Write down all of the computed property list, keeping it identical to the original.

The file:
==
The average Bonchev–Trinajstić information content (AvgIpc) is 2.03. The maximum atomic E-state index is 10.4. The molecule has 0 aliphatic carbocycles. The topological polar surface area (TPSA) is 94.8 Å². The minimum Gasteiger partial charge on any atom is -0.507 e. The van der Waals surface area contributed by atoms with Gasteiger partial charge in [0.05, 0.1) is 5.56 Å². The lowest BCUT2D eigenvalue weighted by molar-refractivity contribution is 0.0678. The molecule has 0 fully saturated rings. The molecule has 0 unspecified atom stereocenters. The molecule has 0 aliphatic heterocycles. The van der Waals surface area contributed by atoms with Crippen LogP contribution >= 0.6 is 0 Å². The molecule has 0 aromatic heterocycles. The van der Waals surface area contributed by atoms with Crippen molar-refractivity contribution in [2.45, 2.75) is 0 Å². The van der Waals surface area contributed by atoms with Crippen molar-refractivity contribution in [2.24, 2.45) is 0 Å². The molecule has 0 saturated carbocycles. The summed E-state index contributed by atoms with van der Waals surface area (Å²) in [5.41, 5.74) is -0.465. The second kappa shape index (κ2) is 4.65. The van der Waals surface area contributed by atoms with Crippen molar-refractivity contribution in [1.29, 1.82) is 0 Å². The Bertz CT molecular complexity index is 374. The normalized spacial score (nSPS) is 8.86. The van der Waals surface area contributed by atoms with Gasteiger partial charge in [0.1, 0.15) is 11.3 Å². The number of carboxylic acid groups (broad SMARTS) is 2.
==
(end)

The average Bonchev–Trinajstić information content (AvgIpc) is 2.03. The maximum atomic E-state index is 10.4. The molecule has 0 aliphatic carbocycles. The topological polar surface area (TPSA) is 94.8 Å². The minimum Gasteiger partial charge on any atom is -0.507 e. The van der Waals surface area contributed by atoms with Gasteiger partial charge in [0.05, 0.1) is 5.56 Å². The lowest BCUT2D eigenvalue weighted by molar-refractivity contribution is 0.0678. The molecule has 0 fully saturated rings. The molecule has 0 unspecified atom stereocenters. The molecule has 0 aliphatic heterocycles. The van der Waals surface area contributed by atoms with Crippen LogP contribution >= 0.6 is 0 Å². The molecule has 0 aromatic heterocycles. The van der Waals surface area contributed by atoms with Crippen molar-refractivity contribution in [2.45, 2.75) is 0 Å². The van der Waals surface area contributed by atoms with Crippen molar-refractivity contribution in [2.24, 2.45) is 0 Å². The molecule has 0 saturated carbocycles. The summed E-state index contributed by atoms with van der Waals surface area (Å²) in [5.41, 5.74) is -0.465. The second kappa shape index (κ2) is 4.65. The van der Waals surface area contributed by atoms with Crippen molar-refractivity contribution in [1.29, 1.82) is 0 Å². The Bertz CT molecular complexity index is 374. The normalized spacial score (nSPS) is 8.86. The van der Waals surface area contributed by atoms with Gasteiger partial charge in [0.1, 0.15) is 11.3 Å². The number of carboxylic acid groups (broad SMARTS) is 2.